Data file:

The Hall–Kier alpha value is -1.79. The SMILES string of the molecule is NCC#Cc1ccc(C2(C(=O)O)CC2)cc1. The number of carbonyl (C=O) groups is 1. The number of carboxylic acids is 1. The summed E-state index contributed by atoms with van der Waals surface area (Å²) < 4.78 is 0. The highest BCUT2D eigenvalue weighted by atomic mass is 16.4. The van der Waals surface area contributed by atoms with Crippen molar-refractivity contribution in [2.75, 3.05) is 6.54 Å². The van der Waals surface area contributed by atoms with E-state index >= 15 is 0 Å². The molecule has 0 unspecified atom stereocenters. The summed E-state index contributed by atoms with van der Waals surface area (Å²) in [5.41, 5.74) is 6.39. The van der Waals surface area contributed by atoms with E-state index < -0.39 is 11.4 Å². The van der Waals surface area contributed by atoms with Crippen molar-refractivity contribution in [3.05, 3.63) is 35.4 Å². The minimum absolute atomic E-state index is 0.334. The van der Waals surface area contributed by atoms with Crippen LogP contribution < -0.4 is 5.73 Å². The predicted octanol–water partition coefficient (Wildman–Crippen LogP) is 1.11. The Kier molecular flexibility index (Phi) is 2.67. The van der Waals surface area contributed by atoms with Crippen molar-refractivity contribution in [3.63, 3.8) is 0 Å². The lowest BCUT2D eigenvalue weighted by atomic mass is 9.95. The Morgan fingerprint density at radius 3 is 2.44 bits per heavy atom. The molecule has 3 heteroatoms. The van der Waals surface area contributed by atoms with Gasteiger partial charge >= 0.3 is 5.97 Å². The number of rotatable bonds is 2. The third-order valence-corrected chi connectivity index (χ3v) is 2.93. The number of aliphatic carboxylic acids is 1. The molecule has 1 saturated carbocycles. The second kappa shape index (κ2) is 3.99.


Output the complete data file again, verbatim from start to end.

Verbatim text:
The Hall–Kier alpha value is -1.79. The SMILES string of the molecule is NCC#Cc1ccc(C2(C(=O)O)CC2)cc1. The number of carbonyl (C=O) groups is 1. The number of carboxylic acids is 1. The summed E-state index contributed by atoms with van der Waals surface area (Å²) < 4.78 is 0. The highest BCUT2D eigenvalue weighted by atomic mass is 16.4. The van der Waals surface area contributed by atoms with Crippen molar-refractivity contribution in [2.75, 3.05) is 6.54 Å². The van der Waals surface area contributed by atoms with E-state index >= 15 is 0 Å². The molecule has 0 unspecified atom stereocenters. The summed E-state index contributed by atoms with van der Waals surface area (Å²) in [5.41, 5.74) is 6.39. The van der Waals surface area contributed by atoms with E-state index < -0.39 is 11.4 Å². The van der Waals surface area contributed by atoms with Crippen molar-refractivity contribution in [3.05, 3.63) is 35.4 Å². The minimum absolute atomic E-state index is 0.334. The van der Waals surface area contributed by atoms with Crippen LogP contribution < -0.4 is 5.73 Å². The predicted octanol–water partition coefficient (Wildman–Crippen LogP) is 1.11. The Kier molecular flexibility index (Phi) is 2.67. The van der Waals surface area contributed by atoms with Crippen molar-refractivity contribution in [3.63, 3.8) is 0 Å². The lowest BCUT2D eigenvalue weighted by atomic mass is 9.95. The Morgan fingerprint density at radius 3 is 2.44 bits per heavy atom. The molecule has 3 heteroatoms. The van der Waals surface area contributed by atoms with Gasteiger partial charge >= 0.3 is 5.97 Å². The number of rotatable bonds is 2. The third-order valence-corrected chi connectivity index (χ3v) is 2.93. The number of aliphatic carboxylic acids is 1. The molecule has 1 saturated carbocycles. The second kappa shape index (κ2) is 3.99.